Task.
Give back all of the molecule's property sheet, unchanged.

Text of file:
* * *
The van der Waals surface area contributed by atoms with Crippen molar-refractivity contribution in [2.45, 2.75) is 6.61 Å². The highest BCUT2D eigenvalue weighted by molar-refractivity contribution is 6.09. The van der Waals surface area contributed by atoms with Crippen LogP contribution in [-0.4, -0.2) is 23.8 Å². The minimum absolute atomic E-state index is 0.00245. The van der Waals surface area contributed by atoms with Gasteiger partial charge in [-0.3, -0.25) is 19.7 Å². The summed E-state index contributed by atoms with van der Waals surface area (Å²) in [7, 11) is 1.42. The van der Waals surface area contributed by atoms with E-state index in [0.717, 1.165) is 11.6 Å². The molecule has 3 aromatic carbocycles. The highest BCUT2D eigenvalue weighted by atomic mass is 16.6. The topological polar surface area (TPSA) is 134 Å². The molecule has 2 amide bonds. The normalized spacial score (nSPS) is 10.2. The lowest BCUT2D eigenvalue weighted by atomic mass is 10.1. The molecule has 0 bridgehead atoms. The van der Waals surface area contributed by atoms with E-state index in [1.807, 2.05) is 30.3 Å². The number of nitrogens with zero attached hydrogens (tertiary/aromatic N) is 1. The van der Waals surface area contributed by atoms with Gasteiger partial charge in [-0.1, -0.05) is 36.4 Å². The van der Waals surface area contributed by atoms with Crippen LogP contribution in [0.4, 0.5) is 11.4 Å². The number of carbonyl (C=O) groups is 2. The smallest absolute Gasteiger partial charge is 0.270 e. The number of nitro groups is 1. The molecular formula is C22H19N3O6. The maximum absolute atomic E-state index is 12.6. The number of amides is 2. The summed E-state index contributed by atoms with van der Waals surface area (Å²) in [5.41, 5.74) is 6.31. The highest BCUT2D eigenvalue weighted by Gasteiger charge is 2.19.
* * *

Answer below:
The van der Waals surface area contributed by atoms with Crippen molar-refractivity contribution in [2.45, 2.75) is 6.61 Å². The highest BCUT2D eigenvalue weighted by molar-refractivity contribution is 6.09. The van der Waals surface area contributed by atoms with Crippen LogP contribution in [-0.4, -0.2) is 23.8 Å². The minimum absolute atomic E-state index is 0.00245. The van der Waals surface area contributed by atoms with Gasteiger partial charge in [-0.3, -0.25) is 19.7 Å². The summed E-state index contributed by atoms with van der Waals surface area (Å²) in [7, 11) is 1.42. The van der Waals surface area contributed by atoms with E-state index in [0.717, 1.165) is 11.6 Å². The molecule has 3 aromatic carbocycles. The highest BCUT2D eigenvalue weighted by atomic mass is 16.6. The topological polar surface area (TPSA) is 134 Å². The molecule has 2 amide bonds. The normalized spacial score (nSPS) is 10.2. The lowest BCUT2D eigenvalue weighted by atomic mass is 10.1. The molecule has 0 bridgehead atoms. The van der Waals surface area contributed by atoms with E-state index in [1.807, 2.05) is 30.3 Å². The number of nitrogens with zero attached hydrogens (tertiary/aromatic N) is 1. The van der Waals surface area contributed by atoms with Gasteiger partial charge in [-0.1, -0.05) is 36.4 Å². The van der Waals surface area contributed by atoms with Crippen LogP contribution in [0.4, 0.5) is 11.4 Å². The number of carbonyl (C=O) groups is 2. The smallest absolute Gasteiger partial charge is 0.270 e. The number of nitro groups is 1. The molecular formula is C22H19N3O6. The maximum absolute atomic E-state index is 12.6. The number of amides is 2. The summed E-state index contributed by atoms with van der Waals surface area (Å²) in [5.41, 5.74) is 6.31. The highest BCUT2D eigenvalue weighted by Gasteiger charge is 2.19.